Want to protect your cyber security and still get fast solutions? Ask a secure question today.Go Premium

x
?
Solved

saving my class types into file

Posted on 1998-11-23
3
Medium Priority
?
190 Views
Last Modified: 2010-03-30
i have read that with the class: java.io.ObjectOutputStream, i can write to and from a file without the need to implement the writing and reading functions , but only with the: .readObject and .writeObject.
if i created my own class, can i use these methods (and how)?
0
Comment
Question by:rzvika2
  • 3
3 Comments
 
LVL 5

Accepted Solution

by:
fontaine earned 200 total points
ID: 1228033
The is called object serialization. This technique allows you to turn the state of an object
into a stream of bytes (that you can store in a file on disk, send through a network, etc.),
and later recover the original object (with its original state of course). The condition
on the class you want to serialize is that it implements java.io.Serializable. Also, if you
are referring to other objects, they also have to implement Serializable (otherwise, the
serialization will fail and you will have a java.io.NotSerializableException). Some classes
of the JDK already implement Serializable. This is the case, for example, of Vector and
Hashtable.

Sample code:

public class IntegerStore implements java.io.Serializable {

    private int integer = 0;

    public class IntegerStore() {
    }

    public int getInteger() {
       return integer;
    }

    public void setInteger(int integer) {
        this.integer = integer;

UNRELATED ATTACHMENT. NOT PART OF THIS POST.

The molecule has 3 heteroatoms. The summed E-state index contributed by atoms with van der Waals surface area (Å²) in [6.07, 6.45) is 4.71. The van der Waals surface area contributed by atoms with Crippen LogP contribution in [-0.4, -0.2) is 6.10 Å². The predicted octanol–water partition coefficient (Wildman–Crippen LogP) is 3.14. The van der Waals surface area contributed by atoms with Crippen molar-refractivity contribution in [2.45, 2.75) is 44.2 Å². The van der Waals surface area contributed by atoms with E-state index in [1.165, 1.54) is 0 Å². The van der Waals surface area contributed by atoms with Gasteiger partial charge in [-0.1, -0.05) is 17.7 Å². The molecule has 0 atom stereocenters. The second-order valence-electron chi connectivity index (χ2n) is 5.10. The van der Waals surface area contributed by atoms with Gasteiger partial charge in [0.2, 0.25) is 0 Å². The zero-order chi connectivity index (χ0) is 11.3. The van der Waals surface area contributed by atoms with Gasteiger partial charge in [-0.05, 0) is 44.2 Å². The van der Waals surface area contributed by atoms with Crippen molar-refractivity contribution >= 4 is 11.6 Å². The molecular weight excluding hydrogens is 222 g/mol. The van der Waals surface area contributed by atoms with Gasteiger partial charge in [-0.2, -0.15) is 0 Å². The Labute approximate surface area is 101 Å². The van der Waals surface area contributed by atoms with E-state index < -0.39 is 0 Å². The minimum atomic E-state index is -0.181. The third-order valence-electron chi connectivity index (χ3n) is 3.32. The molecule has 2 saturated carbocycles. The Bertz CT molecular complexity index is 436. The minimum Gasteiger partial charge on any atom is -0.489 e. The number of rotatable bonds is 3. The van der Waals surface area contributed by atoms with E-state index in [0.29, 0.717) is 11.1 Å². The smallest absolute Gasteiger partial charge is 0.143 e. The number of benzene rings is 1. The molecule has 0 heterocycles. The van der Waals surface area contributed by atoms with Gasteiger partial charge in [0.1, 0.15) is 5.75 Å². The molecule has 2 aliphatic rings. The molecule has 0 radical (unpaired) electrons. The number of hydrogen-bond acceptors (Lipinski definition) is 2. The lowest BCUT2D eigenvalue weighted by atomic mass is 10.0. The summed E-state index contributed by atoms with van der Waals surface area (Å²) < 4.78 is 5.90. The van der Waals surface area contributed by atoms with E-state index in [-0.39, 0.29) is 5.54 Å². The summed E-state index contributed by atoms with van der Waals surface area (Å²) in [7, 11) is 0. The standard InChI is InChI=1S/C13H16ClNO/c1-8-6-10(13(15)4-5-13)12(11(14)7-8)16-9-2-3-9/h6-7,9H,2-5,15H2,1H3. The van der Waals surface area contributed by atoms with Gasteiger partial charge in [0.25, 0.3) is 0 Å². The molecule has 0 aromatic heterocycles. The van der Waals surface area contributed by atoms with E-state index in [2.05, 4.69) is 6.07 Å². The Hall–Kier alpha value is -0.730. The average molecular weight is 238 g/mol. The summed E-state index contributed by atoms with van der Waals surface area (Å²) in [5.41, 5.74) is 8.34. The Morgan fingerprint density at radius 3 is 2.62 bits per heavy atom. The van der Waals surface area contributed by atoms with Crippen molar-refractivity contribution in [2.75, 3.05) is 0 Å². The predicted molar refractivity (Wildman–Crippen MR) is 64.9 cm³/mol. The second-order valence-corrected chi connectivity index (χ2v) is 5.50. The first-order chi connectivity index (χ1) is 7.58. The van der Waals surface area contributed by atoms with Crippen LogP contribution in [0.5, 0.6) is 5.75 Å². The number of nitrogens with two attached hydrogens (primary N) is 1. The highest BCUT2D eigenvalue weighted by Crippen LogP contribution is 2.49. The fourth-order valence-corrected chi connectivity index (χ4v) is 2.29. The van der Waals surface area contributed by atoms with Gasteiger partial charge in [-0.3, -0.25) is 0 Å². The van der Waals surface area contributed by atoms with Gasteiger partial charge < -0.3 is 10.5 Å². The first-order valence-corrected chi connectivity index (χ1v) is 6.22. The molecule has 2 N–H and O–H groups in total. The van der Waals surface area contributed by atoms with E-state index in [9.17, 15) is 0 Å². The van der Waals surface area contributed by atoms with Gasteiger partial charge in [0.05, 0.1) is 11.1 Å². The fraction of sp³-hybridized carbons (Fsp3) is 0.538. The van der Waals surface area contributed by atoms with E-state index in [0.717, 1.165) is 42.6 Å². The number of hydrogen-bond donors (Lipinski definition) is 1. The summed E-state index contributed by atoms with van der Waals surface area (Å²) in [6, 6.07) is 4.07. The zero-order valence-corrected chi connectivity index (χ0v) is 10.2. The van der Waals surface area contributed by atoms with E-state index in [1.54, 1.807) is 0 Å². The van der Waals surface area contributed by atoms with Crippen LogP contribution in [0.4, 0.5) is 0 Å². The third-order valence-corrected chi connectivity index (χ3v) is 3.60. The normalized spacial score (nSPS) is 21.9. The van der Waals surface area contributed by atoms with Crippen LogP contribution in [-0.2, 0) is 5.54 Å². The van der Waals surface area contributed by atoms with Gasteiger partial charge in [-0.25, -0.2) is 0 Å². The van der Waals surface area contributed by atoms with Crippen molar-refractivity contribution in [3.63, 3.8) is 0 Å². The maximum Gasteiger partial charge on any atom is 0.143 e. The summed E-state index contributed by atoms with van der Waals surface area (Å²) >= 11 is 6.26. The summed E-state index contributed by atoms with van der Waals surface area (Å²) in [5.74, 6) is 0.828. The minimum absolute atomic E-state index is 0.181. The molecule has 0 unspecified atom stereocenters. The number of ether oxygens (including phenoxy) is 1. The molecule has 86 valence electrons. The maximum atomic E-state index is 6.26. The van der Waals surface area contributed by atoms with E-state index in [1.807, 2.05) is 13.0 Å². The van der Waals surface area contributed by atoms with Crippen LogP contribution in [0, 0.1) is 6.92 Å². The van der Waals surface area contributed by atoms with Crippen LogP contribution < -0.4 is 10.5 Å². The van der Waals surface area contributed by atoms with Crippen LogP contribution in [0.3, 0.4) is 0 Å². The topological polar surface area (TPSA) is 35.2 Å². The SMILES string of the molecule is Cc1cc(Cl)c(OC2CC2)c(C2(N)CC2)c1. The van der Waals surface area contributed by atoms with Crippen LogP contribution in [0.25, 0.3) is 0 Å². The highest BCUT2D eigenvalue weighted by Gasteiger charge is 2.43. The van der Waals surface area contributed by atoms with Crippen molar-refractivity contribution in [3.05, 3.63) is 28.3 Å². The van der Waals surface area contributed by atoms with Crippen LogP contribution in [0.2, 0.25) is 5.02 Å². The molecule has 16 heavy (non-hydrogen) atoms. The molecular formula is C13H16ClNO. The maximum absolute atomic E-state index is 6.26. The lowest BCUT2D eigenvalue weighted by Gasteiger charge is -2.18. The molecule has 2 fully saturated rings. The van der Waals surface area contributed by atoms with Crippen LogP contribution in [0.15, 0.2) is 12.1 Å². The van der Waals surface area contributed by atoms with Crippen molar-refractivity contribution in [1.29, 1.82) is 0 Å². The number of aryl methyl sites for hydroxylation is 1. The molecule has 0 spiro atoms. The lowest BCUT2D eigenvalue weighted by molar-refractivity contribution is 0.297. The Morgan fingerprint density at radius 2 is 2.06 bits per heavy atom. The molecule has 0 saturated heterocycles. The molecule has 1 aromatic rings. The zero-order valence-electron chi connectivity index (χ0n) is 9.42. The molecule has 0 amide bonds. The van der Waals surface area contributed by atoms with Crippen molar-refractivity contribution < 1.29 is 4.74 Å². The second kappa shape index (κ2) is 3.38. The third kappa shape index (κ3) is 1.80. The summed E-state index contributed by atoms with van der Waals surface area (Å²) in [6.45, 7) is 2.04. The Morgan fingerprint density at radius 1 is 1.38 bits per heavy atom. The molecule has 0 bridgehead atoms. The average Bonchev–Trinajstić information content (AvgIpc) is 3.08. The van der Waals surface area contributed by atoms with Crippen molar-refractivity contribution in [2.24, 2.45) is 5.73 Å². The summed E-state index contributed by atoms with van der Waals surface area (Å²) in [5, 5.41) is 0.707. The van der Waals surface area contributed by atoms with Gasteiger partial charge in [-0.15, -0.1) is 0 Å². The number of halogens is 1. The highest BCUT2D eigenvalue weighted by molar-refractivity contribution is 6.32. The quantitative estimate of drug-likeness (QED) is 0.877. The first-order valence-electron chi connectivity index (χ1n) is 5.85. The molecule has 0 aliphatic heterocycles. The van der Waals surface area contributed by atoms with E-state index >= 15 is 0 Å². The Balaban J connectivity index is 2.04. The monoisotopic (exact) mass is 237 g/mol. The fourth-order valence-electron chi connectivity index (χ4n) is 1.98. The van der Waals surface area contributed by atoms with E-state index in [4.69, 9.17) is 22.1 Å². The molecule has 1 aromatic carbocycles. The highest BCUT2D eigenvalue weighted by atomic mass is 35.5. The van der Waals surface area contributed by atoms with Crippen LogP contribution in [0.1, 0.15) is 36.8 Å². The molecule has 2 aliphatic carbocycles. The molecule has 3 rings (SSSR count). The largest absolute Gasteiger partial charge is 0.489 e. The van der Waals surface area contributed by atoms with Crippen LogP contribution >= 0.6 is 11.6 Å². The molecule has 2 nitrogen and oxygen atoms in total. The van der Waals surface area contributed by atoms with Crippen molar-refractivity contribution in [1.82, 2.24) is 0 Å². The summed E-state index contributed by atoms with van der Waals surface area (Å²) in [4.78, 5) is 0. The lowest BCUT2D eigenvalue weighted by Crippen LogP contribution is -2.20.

return;
    }

    public static void main(String args[])  throws Exception {
        IntegerStore  store = new IntegerStore ();
        store.setInteger(5);

        // serialization + storing in "integerstore.ser"
        FileOutputStream out = new FileOutputStream("integerstore.ser");
        BufferedOutputStream bufOut = new BufferedOutputStream(out);
        ObjectOutputStream objOut = new ObjectOutputStream(bufOut);
        objOut.writeObject(store);
        objOut.close();        

        // now, we recover the serialized object!
        FileInputStream in = new FileInputStream("integerstore.ser");
        BufferedInputStream bufIn = new BufferedInputStream(in);
        ObjectInputStream objIn = new ObjectInputStream(bufIn);
        IntegerStore recoveredStore = (IntegerStore )objIn.readObject();
        objIn.close();

        System.out.println("The value was " + recoveredStore.getInteger() + "!");
        return;
    }
}
0
 
LVL 5

Expert Comment

by:fontaine
ID: 1228034
Note: you will have to import java.io.* to compile the code above. Here is an article that
should interest you:

http://www.javaworld.com/javaworld/jw-05-1997/jw-05-persistence.html
0
 
LVL 5

Expert Comment

by:fontaine
ID: 1228035
I see that there is a typing error in the code. I repost it entirely for clarity.
An IntegerSore object is built (called "store" in the example). It holds an
integer value that we set to 5. We then serialize it and store it in the
"integerstore.ser" file. Finally, we read back this file, and recover its